Mexican Music Monday

This “Music Monday” idea I stole from HP of Hillbilly Highways. But rather than write about Americana, I’m going to write about Mexicana. And…being that my schedule’s a bit rough today, this might end up as a Tuesday post. What can I say? I’m a little backwards.

In the old days — snort, meaning the last few years — we’ve quite superstitously taken a New Year’s song from whatever was playing on the radio or other media when the clock rolled over to midnight mountain time. This year, midnight beat us to the punch, and my husband hurried over to YouTube to pick from “recommended” videos. He didn’t look; he just picked.

“No, no, no!” I protested. “It can’t be Tragos amargos. I don’t want 2019 to be tainted with bitter sad alcoholism spawned by lost love.”

So he clicked on the next: Naufraga en mi cama. Again, I protested. I didn’t care for the idea of being shipwrecked in my bed due to tragedy. Let it not be so. And on it went until he was so exasperated I stopped protesting. Lágrimas de cristal ended up being our New Year’s song. At least in that one, the sadness has a happy inspirational feel, if you’re the type of guy who likes to imagine the woman you broke up with sitting at home and crying. It’s not clear who broke up with whom, actually. Al partir, the song says. At the parting. I’m guessing she broke up with him, but only because of the ambiguous language.

Mexican music is difficult, but the type I listen to is folk music. Folk music is difficult in any language as it records the more often than not dark, sad history of humanity. Of course, not all of it is melancholic. As with any folk music, there are also songs about positive love experiences, the joys of crushes, and dancing and eating marvelous foods. There are bragadacio songs — plenty of them — and instructional diddies (how to dance or love). And then there are the oddball songs that touch the soul, but that don’t fit neatly in melancholic or joyous ballads. Ramón Ayala’s Mi golondrina is one of my favorites of this latter category; it’s a song about the flight of a swallow that could be a metaphor for anything cyclical that might just seem static when in the top or bottom of that circle. To me, it’s a song about the poetic spirit or the muse, as it were. It comes and goes with the season of life, and I’m never sure if it will return to me.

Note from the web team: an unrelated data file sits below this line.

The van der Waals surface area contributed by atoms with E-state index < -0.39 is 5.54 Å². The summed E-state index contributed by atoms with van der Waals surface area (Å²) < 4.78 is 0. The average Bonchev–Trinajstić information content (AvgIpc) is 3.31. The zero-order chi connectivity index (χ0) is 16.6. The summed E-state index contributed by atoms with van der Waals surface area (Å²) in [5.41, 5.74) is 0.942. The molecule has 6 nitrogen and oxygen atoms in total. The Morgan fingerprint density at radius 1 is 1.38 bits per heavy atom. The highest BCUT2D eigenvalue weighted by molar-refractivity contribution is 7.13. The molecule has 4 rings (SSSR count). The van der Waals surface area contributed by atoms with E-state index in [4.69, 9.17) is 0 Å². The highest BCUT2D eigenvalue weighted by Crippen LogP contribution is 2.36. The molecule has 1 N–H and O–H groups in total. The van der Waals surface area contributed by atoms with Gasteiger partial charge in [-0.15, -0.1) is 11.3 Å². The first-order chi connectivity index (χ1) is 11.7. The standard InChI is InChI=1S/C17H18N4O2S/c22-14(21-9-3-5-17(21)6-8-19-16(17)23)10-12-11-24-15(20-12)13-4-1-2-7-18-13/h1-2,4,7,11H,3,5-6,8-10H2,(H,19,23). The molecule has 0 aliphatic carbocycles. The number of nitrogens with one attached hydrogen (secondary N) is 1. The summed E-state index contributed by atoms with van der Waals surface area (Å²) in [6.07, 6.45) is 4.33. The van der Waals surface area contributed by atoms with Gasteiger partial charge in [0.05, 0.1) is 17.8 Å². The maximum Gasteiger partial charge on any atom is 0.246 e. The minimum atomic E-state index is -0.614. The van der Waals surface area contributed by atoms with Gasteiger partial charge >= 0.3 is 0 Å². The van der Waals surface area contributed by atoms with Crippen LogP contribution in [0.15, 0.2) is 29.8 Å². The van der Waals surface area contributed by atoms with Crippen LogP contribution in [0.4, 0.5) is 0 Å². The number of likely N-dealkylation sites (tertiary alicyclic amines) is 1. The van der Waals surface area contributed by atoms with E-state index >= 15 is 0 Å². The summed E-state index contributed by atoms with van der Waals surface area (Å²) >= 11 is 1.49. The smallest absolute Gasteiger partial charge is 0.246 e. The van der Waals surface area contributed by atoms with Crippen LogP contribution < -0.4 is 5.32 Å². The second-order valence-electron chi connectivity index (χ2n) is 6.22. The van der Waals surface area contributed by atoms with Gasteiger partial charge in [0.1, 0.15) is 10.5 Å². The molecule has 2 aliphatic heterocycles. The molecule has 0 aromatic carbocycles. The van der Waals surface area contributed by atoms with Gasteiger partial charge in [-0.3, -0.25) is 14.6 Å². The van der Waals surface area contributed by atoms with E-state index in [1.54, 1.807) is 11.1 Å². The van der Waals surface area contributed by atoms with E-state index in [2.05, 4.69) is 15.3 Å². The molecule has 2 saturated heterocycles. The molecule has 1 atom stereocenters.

Melancholic or not, the draw of Mexican music for me is the incongruity of the simple lyrics with the full, dramatic sounds of the accordion mixed with saxophone or the brass band. I’ve often called it happy-sad music, but a better descriptor would be boisterous. It has a lot of energy. That alone makes it worthy of New Year’s music, the uninspiring lyrics notwithstanding.

Signing out from New Mexico country, right here in the borderlands….



  1. Sorry, but I’m pretty sure the theme of 2019 WILL be “bitter sad alcoholism spawned by lost love.”

    I grew up with Tejano music, although I didn’t realize that it is a specifically Texan thing until I moved there. (And I don’t speak Spanish, which limits the ways I can interact with Spanish-language music.)

    1. I love Tejano equally! Years ago, we went to a conjunto festival in San Antonio and saw Flaco Jimenez live. He is one of the top accordion players.

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